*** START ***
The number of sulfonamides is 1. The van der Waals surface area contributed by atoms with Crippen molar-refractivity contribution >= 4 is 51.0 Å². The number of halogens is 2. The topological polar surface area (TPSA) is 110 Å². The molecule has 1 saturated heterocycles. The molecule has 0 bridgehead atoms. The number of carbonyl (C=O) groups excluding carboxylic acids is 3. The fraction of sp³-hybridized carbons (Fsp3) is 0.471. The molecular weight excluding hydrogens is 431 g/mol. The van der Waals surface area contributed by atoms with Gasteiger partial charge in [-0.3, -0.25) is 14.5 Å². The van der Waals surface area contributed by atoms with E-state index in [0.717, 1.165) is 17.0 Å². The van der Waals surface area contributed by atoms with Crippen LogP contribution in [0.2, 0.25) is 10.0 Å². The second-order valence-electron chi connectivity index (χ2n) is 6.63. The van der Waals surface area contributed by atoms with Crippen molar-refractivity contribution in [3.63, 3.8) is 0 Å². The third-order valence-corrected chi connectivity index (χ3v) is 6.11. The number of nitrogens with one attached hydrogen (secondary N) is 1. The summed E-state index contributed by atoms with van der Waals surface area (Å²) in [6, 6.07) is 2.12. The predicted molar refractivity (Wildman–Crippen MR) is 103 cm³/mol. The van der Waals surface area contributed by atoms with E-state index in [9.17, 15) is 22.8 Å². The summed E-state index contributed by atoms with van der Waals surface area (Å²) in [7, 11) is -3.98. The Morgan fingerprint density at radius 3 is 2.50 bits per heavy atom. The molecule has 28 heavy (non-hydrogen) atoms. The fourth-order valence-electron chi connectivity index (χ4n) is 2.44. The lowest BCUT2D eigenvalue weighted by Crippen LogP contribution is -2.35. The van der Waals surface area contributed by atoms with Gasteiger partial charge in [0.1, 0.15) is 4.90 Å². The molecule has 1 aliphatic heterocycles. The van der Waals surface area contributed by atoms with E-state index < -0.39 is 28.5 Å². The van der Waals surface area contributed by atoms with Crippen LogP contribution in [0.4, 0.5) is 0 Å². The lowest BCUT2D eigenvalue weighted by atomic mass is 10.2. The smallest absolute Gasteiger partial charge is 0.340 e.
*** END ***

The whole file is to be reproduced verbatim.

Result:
The number of sulfonamides is 1. The van der Waals surface area contributed by atoms with Crippen molar-refractivity contribution >= 4 is 51.0 Å². The number of halogens is 2. The topological polar surface area (TPSA) is 110 Å². The molecule has 1 saturated heterocycles. The molecule has 0 bridgehead atoms. The number of carbonyl (C=O) groups excluding carboxylic acids is 3. The fraction of sp³-hybridized carbons (Fsp3) is 0.471. The molecular weight excluding hydrogens is 431 g/mol. The van der Waals surface area contributed by atoms with Gasteiger partial charge in [-0.3, -0.25) is 14.5 Å². The van der Waals surface area contributed by atoms with E-state index in [0.717, 1.165) is 17.0 Å². The van der Waals surface area contributed by atoms with Crippen LogP contribution in [0.2, 0.25) is 10.0 Å². The second-order valence-electron chi connectivity index (χ2n) is 6.63. The van der Waals surface area contributed by atoms with Crippen molar-refractivity contribution in [3.63, 3.8) is 0 Å². The third-order valence-corrected chi connectivity index (χ3v) is 6.11. The number of nitrogens with one attached hydrogen (secondary N) is 1. The summed E-state index contributed by atoms with van der Waals surface area (Å²) in [6, 6.07) is 2.12. The predicted molar refractivity (Wildman–Crippen MR) is 103 cm³/mol. The van der Waals surface area contributed by atoms with E-state index in [9.17, 15) is 22.8 Å². The summed E-state index contributed by atoms with van der Waals surface area (Å²) in [7, 11) is -3.98. The Morgan fingerprint density at radius 3 is 2.50 bits per heavy atom. The molecule has 28 heavy (non-hydrogen) atoms. The fourth-order valence-electron chi connectivity index (χ4n) is 2.44. The lowest BCUT2D eigenvalue weighted by Crippen LogP contribution is -2.35. The van der Waals surface area contributed by atoms with Gasteiger partial charge in [0.1, 0.15) is 4.90 Å². The molecule has 1 aliphatic heterocycles. The van der Waals surface area contributed by atoms with E-state index < -0.39 is 28.5 Å². The van der Waals surface area contributed by atoms with Crippen LogP contribution in [0.4, 0.5) is 0 Å². The lowest BCUT2D eigenvalue weighted by atomic mass is 10.2. The smallest absolute Gasteiger partial charge is 0.340 e.